Scrap Prices Moving Higher

Written by John Packard

It was only a few weeks ago that many within the ferrous scrap community felt when the negotiations were over for the month of March and the smoke cleared scrap prices would be essentially unchanged from February. That was then, this is now.

One of the larger players in the market told us earlier today, “There has been business transacted in the Midwest markets at up $10/gross ton in the Chicago area.  However, that market was lagging the NE and SE markets by the $10-15/gt so it’s not yet clear whether they’ll move higher as well.  Nothing to report on transactions in this region.  The lingering question remains what happens with the East Coast export tons.  Those volumes have been augmenting the shortage of domestic obsolete scrap.  If that material stays home, the up $10 will likely stick.  Otherwise, the market could continue to firm into April given current demand dynamics.  As we’ve discussed, I get the sense that a decent share of the idled BOF production has been captured by the EAFs which is driving demand for scrap.”

A dealer in the Ohio Valley told us that he was, “Seeing a real swing in momentum from buyer to seller.  Domestic mkt up $10-20gt. Turkish prices moving up to almost +$20mt with HMS prices nearing $200/cfr Turkey and shred at $205.  Primarily due to better demand and a delay in Chinese billet deliveries. [I am] seeing stronger demand from SDI and Nucor specifically.  There is tight supply and with stronger export prices mills had no choice but to raise prices. As we near the end of the buying cycle momentum is clearly on seller’s side and I feel this should carry over to April.”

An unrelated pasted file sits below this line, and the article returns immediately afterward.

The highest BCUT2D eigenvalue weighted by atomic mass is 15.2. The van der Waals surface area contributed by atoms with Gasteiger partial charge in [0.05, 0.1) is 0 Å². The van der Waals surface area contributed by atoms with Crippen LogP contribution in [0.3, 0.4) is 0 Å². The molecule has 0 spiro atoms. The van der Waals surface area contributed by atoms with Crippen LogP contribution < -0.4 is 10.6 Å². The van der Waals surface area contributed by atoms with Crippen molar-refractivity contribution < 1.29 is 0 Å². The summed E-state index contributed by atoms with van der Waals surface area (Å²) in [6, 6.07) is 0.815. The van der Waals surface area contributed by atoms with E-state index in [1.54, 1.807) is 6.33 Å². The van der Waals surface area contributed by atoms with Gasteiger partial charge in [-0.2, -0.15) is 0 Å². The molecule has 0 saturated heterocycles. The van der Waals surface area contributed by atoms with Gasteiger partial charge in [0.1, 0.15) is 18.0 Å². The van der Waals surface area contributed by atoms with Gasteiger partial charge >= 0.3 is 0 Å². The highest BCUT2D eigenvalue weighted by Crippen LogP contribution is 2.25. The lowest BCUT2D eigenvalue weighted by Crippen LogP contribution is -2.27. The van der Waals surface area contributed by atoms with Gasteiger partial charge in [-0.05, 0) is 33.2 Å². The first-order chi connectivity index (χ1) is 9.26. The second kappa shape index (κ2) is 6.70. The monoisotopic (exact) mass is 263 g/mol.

And from the east coast we heard from one of our sources who told us:

“Ferrous trading has started and the market looks to be $10-$15 higher than it was in February depending on the region.  That is despite some mills initially entering the market offering to pay sideways prices, a move that did not gain much traction.  

That is not unusual for March, which is a month when the market is often higher because mills have worked down scrap inventories that had been replenished in January, and inflows into yards and the corresponding outbound shipments have slowed because of the season and weather.  This year, the weather has not been terrible for the most part, but we are contending with prices, which other than for one year in the past 12 or so (that being 2009), have not been as low as they are at their current levels.  These price levels have disincentivised many scrap peddlers from going out to collect scrap.  The activity is just not financially rewarding enough today for many of them.

On top of that we are seeing better demand in Canada, which is keeping busheling scrap that has found its way south for many previous months on the north side of the border.  And most importantly, export demand has improved thanks to low Turkish scrap inventories, rising semi-finished prices globally, and lack of enough available semi-finished product.  

Two other factors worth mentioning that are and will continue to impact prices.  One is the trade cases which are going to continue to slow imports into the US.  And the other is the closing of blast furnace capacity and the integrated mills backing out of the hot band spot market, leaving opportunity for the more flexible mini-mills.

Together, all of these factors are at a minimum stabilizing scrap prices and seemingly putting a floor underneath them which should last for some time going forward.

We will see how trading wraps up this week.  My guess is that the mills will not get everything they want to buy, and there is likely further upside next month.”   

Steel buyers are well aware of the relationship between ferrous scrap pricing and that of flat rolled steel. The rise in scrap prices provides ammunition for the domestic steel mills to collect higher steel prices. Scrap is up this week and we are already seeing a number of the mills asking for another $30 per ton for their steel.


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